(Indeed, twenty-five years ago I supplied a repowered 0-6-0DH to Balfour Beatty at the Cheriton Terminal of the Channel Tunnel for track laying purposes.  The loco came to me with no badges or worksplates, so I had plates produced to substitute and the loco proudly carried Yorkshire Engine plates on front and rear. All was well  until TML's house magazine published a photo, staged and beautifully lit, of the said loco in the underground reverse loops at Cheriton, with a  spotlight picking out the Yorkshire Engine badge. At this point, the successors to the locomotive's original builder, who had apparently been unaware that  they had lost the order to me, started jumping up and down and in due course I received a  solicitor's letter from 'McClay, Murray and Spens' alleging that I had caused their clients 'potential financial loss' and that we must remove the badges forthwith.  I involved my sister, who at that time was a mere barrister specialising in contract law. She investigated and apart from assuring me that it was an idle threat  - 'they'd have to prove actual financial loss; you can't sue for a potential' – pointed out that what I had done was entirely correct but that if I had replaced the loco's original H... badges then as the internals of the loco and its control system had been altered, then they might have been able to sue me for what is called 'reverse passing off', which is rather like counterfeiting. Not that the ghosts of the British Railways Board are likely to sue us for passing off our Cummins-powered, 2-speed hydraulic “03” as still being the same D2128 that emerged from Swindon Works all those years ago, but the principle is much the same.)

Thus spurred on, Andrew decided that as the paint has now had 3 months to harden, it was time we fitted her new number, data  panel and BR logo properly on the cabsides. Thus next Saturday we must be up and out especially early, not only so that our “support crew” can give the loco a wash and brush up prior to its excursion but also to get the transfers fixed before the tour.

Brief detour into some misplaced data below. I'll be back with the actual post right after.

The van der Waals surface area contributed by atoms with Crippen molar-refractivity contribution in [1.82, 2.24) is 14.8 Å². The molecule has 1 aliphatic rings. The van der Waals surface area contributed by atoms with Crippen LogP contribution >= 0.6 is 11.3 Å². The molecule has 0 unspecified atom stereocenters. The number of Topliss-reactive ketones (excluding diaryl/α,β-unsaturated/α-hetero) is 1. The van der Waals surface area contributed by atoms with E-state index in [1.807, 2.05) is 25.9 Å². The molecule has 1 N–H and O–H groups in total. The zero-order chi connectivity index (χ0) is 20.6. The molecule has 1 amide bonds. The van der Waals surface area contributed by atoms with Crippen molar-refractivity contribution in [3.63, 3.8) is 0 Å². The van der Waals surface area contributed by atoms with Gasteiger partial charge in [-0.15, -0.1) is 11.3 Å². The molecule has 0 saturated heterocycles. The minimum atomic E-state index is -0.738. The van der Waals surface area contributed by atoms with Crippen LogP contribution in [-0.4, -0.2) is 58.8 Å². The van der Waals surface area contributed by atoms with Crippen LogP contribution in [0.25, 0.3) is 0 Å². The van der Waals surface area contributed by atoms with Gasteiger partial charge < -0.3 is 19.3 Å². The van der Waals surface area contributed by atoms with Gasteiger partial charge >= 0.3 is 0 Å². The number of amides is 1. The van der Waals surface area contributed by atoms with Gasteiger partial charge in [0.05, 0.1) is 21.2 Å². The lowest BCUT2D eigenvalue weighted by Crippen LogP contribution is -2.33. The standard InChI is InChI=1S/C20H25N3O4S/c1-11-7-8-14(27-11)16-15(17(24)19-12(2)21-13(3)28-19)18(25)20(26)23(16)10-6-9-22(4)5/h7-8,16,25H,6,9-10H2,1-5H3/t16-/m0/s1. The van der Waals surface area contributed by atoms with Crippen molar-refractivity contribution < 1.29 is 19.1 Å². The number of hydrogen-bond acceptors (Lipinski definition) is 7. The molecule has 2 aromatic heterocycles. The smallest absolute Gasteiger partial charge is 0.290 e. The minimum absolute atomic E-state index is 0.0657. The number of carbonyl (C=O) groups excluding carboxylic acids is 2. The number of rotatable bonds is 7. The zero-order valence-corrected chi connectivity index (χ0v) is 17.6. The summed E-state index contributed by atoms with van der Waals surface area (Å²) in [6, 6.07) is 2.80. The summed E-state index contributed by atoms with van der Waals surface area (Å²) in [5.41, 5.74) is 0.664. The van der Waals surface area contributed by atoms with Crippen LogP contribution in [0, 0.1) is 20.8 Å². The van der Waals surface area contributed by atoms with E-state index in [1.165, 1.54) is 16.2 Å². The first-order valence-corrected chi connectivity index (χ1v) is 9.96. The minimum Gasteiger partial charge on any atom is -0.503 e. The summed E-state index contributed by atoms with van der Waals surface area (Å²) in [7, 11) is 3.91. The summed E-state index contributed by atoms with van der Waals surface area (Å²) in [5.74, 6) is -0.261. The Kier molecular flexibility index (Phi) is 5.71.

We had nearly swapped Saturday and Sunday over as the forecast for Sunday was wet with even the chance of snow, but belatedly realised that it would mess too many people around. We had high hopes of getting many things done on Sunday, but the forecast was entirely correct and the rain had started before we had got out of the house.  

First stop was Rowsley, where we removed Charlie's converter filter and sure enough it was clogged with that chocolate brown sludge that indicates we have a bio-infestation in the tank.  Probably the fact that the ambient temperature has been low has prevented it from multiplying faster. So we changed the filter, and would have changed the engine fuel filters but I found I had the wrong ones, so that must wait a little longer.  So with the engine running and the filter line bled through, the base pressure came back up to 35psi though a subsequent stall test showed the engine to be well down on rpm, and the lack of black smoke is indicative of the fuel pump being starved. New engine filters and a dose of biocide in the tank would appear to be the order of the day, although Andrew is considering getting a fuel pump overhauled and ready in case Charlie's original pump is clogged or worn.

We decided to leave Cheedale a little longer as we had promised to show a visitor around Darley Dale, but in the end most of the visit was spent sheltering from the rain and snow in James' cab. We did get to do some minor work but were soon soaked through and decided to knock things on the head prematurely.

The “ratchetty bit” you saw in its raw profile form a couple of weeks ago is now welded up and ready to be tested in one of those cable boxes that the S&T department want to install in the resignalling of Rowsley's north end, so I will probably meet up with Dom Beglin tomorrow and see just how closely it resembles the original. Then there's two other S&T pieces to create, and the forklift's front wheels to get sorted – yes, should be as busy a week as usual.